These days, when I think about non-native teaching, I also think about the issue of transmission of culture. This is something I thought about a lot in China. Teaching language is teaching culture, and grammar and linguistic knowledge are but a small part of the language learning experience. Indeed, ideologies, attitudes and ways of thinking are also all inevitably transmitted. A Chinese teacher, with a specific set of values, teaching Chinese, a language shaped by this specific set of values, will therefore be a more ‘coherent package’ than me, with my Western values, teaching Chinese, even if my level of Chinese is as high as the native teacher. I can even apply this to my situation: as someone who grew up within a Québec cultural context, rather than a typical American/English context, like most of my colleagues, I could feel that my cultural references when teaching were different. I’ve only recently begun to think about this, and I’m not certain whether this is a problem or not, but it introduces several questions. Can a non-native teacher acquire knowledge of local culture equal to that of a native speaker? Does transmission of culture affect language learning significantly enough that one can perceive differences between students taught by native and non-native teachers? Does it even matter? I still don’t have the answers, but in my mind those questions certainly complicate the debate.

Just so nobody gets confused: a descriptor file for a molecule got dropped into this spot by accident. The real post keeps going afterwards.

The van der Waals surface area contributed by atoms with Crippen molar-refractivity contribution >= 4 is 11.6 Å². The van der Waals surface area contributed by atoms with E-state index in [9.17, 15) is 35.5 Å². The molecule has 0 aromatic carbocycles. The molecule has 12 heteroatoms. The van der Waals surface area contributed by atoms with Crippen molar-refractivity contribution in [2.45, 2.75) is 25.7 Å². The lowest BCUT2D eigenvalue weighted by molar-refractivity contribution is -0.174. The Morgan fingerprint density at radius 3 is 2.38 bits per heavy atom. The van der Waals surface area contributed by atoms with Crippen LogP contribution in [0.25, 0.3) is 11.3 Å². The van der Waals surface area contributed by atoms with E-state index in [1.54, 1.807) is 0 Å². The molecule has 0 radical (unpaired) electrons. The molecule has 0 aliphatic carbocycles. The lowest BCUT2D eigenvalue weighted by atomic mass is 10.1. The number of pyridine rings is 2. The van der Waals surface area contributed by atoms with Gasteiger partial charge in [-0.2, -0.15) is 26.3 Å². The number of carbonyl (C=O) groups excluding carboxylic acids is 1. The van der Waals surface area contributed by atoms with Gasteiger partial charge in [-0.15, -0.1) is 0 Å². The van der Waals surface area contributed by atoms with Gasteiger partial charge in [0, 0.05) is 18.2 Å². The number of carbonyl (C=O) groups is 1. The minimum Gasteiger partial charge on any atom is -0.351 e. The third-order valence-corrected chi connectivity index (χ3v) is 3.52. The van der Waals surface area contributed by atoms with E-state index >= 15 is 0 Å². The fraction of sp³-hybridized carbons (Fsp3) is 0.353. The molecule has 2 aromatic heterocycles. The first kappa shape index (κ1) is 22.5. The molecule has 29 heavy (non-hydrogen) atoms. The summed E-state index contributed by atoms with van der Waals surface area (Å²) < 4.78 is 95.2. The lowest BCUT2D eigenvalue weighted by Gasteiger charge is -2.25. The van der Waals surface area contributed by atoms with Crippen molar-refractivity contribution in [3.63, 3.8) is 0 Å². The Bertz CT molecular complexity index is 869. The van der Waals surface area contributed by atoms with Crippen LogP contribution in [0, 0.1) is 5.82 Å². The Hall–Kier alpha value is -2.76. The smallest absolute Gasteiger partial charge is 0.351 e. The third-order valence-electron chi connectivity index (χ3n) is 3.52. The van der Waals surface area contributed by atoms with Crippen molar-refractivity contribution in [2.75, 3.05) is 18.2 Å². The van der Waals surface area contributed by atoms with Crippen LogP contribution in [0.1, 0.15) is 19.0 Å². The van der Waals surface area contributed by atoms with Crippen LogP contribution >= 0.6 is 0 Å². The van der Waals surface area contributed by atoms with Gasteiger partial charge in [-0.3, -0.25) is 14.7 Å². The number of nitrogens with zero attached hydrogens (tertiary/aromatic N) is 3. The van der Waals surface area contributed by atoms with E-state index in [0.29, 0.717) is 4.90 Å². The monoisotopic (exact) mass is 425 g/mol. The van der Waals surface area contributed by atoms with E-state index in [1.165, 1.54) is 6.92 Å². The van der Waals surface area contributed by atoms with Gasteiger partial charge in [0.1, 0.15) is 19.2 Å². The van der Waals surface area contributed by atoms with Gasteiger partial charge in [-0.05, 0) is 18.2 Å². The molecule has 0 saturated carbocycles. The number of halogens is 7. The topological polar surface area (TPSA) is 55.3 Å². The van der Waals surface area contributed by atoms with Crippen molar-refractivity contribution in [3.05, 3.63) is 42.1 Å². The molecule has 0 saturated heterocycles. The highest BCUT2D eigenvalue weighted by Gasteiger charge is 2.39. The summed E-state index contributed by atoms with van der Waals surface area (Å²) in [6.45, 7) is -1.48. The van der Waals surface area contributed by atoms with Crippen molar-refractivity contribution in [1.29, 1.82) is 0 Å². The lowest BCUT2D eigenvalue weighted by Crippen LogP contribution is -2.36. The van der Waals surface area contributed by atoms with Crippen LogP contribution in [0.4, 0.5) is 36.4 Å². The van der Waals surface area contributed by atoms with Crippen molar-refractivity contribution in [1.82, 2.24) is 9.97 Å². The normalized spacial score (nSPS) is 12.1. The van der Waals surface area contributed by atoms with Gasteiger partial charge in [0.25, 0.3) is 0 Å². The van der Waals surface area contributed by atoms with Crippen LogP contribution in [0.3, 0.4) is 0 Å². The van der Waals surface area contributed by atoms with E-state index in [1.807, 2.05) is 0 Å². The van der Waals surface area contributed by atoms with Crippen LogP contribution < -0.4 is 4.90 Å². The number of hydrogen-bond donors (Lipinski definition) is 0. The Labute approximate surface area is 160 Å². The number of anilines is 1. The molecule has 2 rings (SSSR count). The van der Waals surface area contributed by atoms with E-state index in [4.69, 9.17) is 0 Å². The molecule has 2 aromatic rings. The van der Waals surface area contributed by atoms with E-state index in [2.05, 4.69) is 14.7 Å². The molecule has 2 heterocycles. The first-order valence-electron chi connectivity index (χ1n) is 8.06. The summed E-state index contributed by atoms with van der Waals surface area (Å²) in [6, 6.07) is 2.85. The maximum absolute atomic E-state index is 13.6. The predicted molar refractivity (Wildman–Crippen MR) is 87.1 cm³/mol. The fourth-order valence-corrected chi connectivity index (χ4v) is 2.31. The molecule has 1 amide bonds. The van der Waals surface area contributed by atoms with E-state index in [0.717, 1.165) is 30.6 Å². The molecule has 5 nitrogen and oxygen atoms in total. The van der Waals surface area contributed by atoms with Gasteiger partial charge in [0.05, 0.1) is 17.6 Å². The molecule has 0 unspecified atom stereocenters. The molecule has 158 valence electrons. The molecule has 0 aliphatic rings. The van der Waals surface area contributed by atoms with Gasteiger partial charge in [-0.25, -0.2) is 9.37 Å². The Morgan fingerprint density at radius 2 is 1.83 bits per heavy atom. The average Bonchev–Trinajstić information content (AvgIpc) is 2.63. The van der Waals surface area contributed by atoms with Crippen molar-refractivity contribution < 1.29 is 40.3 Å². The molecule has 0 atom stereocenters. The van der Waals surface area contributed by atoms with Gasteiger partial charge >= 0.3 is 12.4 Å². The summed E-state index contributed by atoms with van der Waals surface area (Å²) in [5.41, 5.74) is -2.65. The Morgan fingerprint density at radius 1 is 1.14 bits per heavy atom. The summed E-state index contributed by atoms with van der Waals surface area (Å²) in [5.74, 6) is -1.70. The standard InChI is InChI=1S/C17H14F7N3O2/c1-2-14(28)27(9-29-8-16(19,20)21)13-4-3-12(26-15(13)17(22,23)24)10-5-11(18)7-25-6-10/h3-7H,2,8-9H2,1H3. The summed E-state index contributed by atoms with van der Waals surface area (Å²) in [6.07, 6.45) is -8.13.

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2 thoughts on “Native vs non-native teachers: Accents and culture”

  1. Hsinhua Wu:Learning English as a foreign language has been a national craze for years in Taiwan/ China. I am sure you found many unqualified languages schools in this market. Lots of owners of schools and parents don’t have any knowledge of English, the only way they select teachers is to look at their passports and their look (white, and black, Yes! Asian look (ABC) Out!!!). In that case, they have no way to know your English level.

    Second, to most Taiwanese, the primary goal of learning English is to speak like native speakers (not become like native speakers, so they don’t care too much about culture, value.. etc.) and communicate with them. Having a non- native accent is often seen as a failure of learning it and they simply think all native English teachers speak in one accent.